BERLIN -- European and North American leaders agreed yesterday on new measures to solve potential conflicts, such as the threatening clashes in Yugoslavia and the Soviet Union.
At the same meeting:
* British and U.S. officials announced details of a military strike force to help the Kurds in northern Iraq.
"Poised Hammer" would see allied troops and air power retreat to Turkey but remain on the alert should Iraqi President Saddam Hussein threaten the Kurds again. The idea would be to turn over Kurdish territory to United Nations guards but remain close to the area so that the Kurds would feel secure enough to stay and not flee again to the mountains.
"It would enable the withdrawal of coalition forces in circumstances that do not re-create the problem that we went in to solve," British Foreign Secretary Douglas Hurd said.
* Secretary of State James A. Baker III and Soviet Foreign Minister Alexander A. Bessmertnykh said they failed to resolve remaining differences on a START treaty slashing strategic nuclear arms.
Mr. Baker said at a news conference with Mr. Bessmertnykh that they had made some progress and would send senior officials to Geneva next week to intensify negotiations on the pact.
"We think we can close all the outstanding issues in the coming weeks," Mr. Bessmertnykh said.
Mr. Baker said that President Bush and Soviet President Mikhail S. Gorbachev still hoped to sign a START treaty at a summit, but he declined to speculate whether a summit would take place this summer.
The talks came during a council of 35 foreign ministers representing all European countries -- including the Soviet Union -- and the United States and Canada.
In what most diplomats said was a landmark meeting, the ministers agreed to strengthen the Conference on Security and Cooperation in Europe -- a former East-West debating forum that they are turning into an organization to defuse some of Europe's explosive conflicts.
"I now see a new quality to the CSCE. It has the authority to act should conflicts arise," German Foreign Minister Hans-Dietrich Genscher said.
The most concrete step was to agree on a controversial proposal that would allow the CSCE to step into a crisis without the usual consensus of all 35 members. Only 13 members would have to agree that a situation "endangering peace" existed for the organization to call an emergency session that could send negotiators to the trouble spot quickly.
"It is a way to get people to the negotiating table pronto," said Barbara McDougall, Canada's foreign minister.
Mr. Genscher pointed out that although the Cold War and the East-West military standoff had ended, Europe was not free of serious conflicts. Old ethnic struggles, as in Yugoslavia, and calls for independence, as in the Soviet Union, require the services of an organization that can move quickly, he said.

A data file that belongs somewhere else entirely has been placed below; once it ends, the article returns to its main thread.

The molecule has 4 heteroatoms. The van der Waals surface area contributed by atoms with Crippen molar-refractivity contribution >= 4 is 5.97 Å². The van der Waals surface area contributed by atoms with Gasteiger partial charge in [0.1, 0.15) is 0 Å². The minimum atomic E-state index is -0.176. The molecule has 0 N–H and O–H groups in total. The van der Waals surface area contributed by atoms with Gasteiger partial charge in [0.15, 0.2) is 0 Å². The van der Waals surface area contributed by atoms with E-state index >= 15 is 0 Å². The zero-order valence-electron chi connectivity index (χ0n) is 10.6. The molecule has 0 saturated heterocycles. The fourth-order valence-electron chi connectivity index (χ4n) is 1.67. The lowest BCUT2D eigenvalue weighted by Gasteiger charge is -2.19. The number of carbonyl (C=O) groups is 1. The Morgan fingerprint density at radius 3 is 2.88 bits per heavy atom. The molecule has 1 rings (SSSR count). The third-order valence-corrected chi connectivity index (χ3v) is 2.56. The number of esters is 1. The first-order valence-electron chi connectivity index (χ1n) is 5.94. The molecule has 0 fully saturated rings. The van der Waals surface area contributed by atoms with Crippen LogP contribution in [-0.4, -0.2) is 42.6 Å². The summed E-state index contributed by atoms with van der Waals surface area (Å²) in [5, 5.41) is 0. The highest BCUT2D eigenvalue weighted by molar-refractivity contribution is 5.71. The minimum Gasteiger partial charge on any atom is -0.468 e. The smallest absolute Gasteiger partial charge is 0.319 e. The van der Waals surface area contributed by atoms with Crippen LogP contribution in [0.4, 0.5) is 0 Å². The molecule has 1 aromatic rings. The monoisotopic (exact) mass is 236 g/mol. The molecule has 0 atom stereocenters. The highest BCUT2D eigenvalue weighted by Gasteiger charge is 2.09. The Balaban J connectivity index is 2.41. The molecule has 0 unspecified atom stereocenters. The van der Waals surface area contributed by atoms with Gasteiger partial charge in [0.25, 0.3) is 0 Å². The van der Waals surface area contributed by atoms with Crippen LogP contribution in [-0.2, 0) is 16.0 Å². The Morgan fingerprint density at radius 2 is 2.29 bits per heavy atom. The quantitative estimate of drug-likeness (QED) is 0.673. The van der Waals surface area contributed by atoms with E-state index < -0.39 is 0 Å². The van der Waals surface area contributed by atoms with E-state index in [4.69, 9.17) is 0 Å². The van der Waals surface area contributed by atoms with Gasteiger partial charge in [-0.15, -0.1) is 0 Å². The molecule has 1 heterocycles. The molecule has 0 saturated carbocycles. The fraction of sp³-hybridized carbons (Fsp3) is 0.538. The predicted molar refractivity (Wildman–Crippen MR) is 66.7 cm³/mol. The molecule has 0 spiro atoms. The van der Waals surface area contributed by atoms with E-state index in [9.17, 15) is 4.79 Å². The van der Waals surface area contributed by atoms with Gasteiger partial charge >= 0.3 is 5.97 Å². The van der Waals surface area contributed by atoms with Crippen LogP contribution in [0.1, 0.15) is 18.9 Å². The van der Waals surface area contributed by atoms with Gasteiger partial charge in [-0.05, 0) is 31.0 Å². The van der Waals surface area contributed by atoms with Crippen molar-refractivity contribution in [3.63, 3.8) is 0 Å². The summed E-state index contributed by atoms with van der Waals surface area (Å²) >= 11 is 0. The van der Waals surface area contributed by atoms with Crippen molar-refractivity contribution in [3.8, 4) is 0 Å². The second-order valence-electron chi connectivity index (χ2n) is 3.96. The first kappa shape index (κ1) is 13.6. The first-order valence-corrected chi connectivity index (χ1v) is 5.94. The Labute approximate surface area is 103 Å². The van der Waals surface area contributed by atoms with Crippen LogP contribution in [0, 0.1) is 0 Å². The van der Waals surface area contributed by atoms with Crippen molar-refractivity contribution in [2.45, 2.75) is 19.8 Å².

"The CSCE now can act in a crisis. This adds a new dimension to European security," said Mr. Genscher, who chaired the meeting.
Mr. Genscher said the CSCE would not try to replace U.S.-European military alliances, such as the North Atlantic Treaty Organization, but complement them. As the only organization that includes all European countries as well as Canada and the United States, it is the only body that connects North America with both halves of Europe, he said.
Another factor in the CSCE's development was the disintegration of the Soviet-dominated Warsaw Pact.
"There are differing feelings of security in Europe. In the West you feel very secure, but we in the East do not feel secure at all. We feel cast adrift. A stronger CSCE can help address this," said Polish Foreign Minister Krzysztof Skubiszewski.
Despite the success in helping to bind Eastern and Western Europe, the stronger CSCE will face a stiff test in the coming months as Yugoslavia's republics strengthen calls for independence, threating a military showdown. A U.S. diplomat said the fact that the CSCE was bound to non-interference in countries' internal matters might mean that it could not step in forcefully enough to tackle one of Europe's oldest nationality conflicts.
"This whole plan to make CSCE a mechanism for solving conflicts might have success in the long run, but if it fails in Yugoslavia, it might become discredited before it even gets off the ground," he said.
Mr. Baker heads today for Albania, the newest member of the CSCE.
He can expect a hero's welcome when he arrives in the tiny
country of 3 million, which was virtually cut off from the outside world during 45 years of hard-line Communist rule.
On street corners of the capital, Tirana, groups of youngsters discussed whether they would be able to lift Mr. Baker's car onto their shoulders and carry it in triumph through the center of the city.
Diplomatic ties with Washington were restored in March after a 50-year break.